ARGUMENT
REGARDING THE WORDS „”ELECTED” AND “CHOSEN”
 
In accordance with the above cited provisions, the fact is that the Appellant asserted inthe Brief of the Appellant in Support of the Application for Permission to Appeal the following:
“Any
impartial
analysis of the retention elections statute mustacknowledge that the statute provides for the
appointment
of all regular appellatecourt judges by the Governor, which circumstance is in direct conflict with theTennessee Constitution, because, on the other hand, the Constitution requires thatall appellate judges (as opposed to special judges
appointed
under Article VI)
must be „
elected
 
and „
chosen
 
 by the qualified voters of the State or „District inwhich they are assigned‟ pursuant to Article VI
, Sections 3 and 4, Article VII,Sections 4 and 5, and Article X, Section 1. [See Appendix] Consequently under 
the Tennessee Constitution, there can be retention election where the voters‟ onlychoice is to „retain or replace‟ the judge, as under the aforesaid provisions, the
 
3
 
qualified voters are entitled to „
choose
‟ and „
elect
‟ their judges both
for the fullterms and the unexpired terms. How can any judge
honestly
and
impartially
sayotherwise in the light of the plain language of the cited constitutional provisions?
 To that claim, the Attorney General responded in his Brief on behalf of the Governor 
et al.
with the following language. Brief of the Defendants-Appellants, page 20:
In construing a constitutional provision, courts may look to three criteria: the textof the language used, the history of the provisions and similar provisions fromother states. As this Court has stated:The text of a constitutional provision is the primary guide to the provision's purpose.
Cleveland Surgery Ctr., L.P. v. Bradley Cnty. Mem'l Hosp.,
30 S.W.3d at282;
 Hatcher v. Bell 
, 521 S.W.2d 799, 803 (Term. 1974). We must interpretconstitutional provisions in a principled way that attributes plain and ordinarymeaning to their words,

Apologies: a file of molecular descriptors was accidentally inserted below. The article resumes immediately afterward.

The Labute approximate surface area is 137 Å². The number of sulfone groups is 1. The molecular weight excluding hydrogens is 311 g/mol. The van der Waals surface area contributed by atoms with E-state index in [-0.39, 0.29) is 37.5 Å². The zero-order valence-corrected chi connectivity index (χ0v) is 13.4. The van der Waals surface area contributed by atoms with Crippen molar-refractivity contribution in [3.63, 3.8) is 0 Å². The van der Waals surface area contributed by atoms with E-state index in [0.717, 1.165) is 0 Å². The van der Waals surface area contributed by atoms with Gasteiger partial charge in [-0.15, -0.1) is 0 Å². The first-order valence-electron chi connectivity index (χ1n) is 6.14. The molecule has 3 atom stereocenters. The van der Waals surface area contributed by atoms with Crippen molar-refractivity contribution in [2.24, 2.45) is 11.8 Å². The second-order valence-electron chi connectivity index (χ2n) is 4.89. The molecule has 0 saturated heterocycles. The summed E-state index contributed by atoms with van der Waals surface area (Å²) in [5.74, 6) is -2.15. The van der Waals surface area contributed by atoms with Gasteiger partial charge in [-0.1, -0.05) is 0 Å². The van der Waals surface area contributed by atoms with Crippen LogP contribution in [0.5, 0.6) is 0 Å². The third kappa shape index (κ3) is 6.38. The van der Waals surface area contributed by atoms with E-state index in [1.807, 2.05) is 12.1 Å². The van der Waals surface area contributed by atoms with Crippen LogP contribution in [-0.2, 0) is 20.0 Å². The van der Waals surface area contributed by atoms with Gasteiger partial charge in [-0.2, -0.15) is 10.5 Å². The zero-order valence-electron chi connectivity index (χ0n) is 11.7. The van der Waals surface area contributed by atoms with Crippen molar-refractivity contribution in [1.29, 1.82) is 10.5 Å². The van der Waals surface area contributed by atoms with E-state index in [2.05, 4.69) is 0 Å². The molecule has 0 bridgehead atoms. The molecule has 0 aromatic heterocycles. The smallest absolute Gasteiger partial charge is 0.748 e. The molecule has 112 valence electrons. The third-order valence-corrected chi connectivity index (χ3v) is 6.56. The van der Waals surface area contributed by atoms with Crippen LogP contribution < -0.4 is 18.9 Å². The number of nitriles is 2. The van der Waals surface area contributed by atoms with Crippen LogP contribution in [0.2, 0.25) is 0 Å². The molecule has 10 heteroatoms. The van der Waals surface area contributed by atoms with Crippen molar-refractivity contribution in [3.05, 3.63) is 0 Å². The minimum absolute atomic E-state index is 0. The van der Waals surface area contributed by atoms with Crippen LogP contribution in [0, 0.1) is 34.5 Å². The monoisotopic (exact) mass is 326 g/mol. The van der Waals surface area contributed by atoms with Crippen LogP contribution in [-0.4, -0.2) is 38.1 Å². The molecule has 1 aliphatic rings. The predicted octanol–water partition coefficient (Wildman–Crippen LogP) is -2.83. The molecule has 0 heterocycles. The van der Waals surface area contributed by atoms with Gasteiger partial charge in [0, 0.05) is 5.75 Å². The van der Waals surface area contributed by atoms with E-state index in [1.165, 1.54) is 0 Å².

Barrett v. Term. Occupational Safety and Health ReviewComm'n,
284 S.W.3d 784, 787 (Tenn.2009);
Gaskin v. Collins
, 661 S.W.2d 865,867 (Tenn.1983), and that takes into account the history, structure, and underlyingvalues of the entire document.
Cleveland Surgery Ctr., L.P. v. Bradley County Mem'l Hosp.,
30 S.W.3d at 282.All constitutional provisions are entitled to equal respect. Thus, when called uponto construe a particular provision, the Court must consider the entire instrument,
 Barrett v. Tenn. Occupational Safety and Health Review Comm'n,
284 S.W.3d at787;
State v. Martin
, 940 S.W.2d 567, 570 (Tenn.1997), and must harmonize itsvarious provisions in order to give effect to them all.
State ex rel. Higgins v. Dunn
, 496 S.W.2d 480, 487 (Tenn. 1973);
Shelby Cnty. v. Hale
, 200 Tenn. 503,511, 292 S.W.2d 745, 748^9 (1956). No constitutional provision should beconstrued to impair or destroy another provision.
Vollmer v. City of Memphis
, 792S.W.2d 446, 448 (Tenn. 1990);
 Patterson v. Washington County
, 136 Tenn. 60,66, 188 S.W. 613, 614 (1916).
 Estate of Bell v. Shelby County Health Care Corp.,
318 S.W.3d 823, 835 (Tenn.2010).
 Astonishingly, however 
untruthfully
,
the Attorney General in footnote 6 on page 20 of his Brief on behalf of himself, the Governor of Tennessee, all appellate judges of Tennessee, theSpeaker of both Houses of the Legislature,
et al.
apparently with or without the
consent
of each of the aforementioned Defendants, under his own signature, makes the following chargeagainst this fellow lawyer: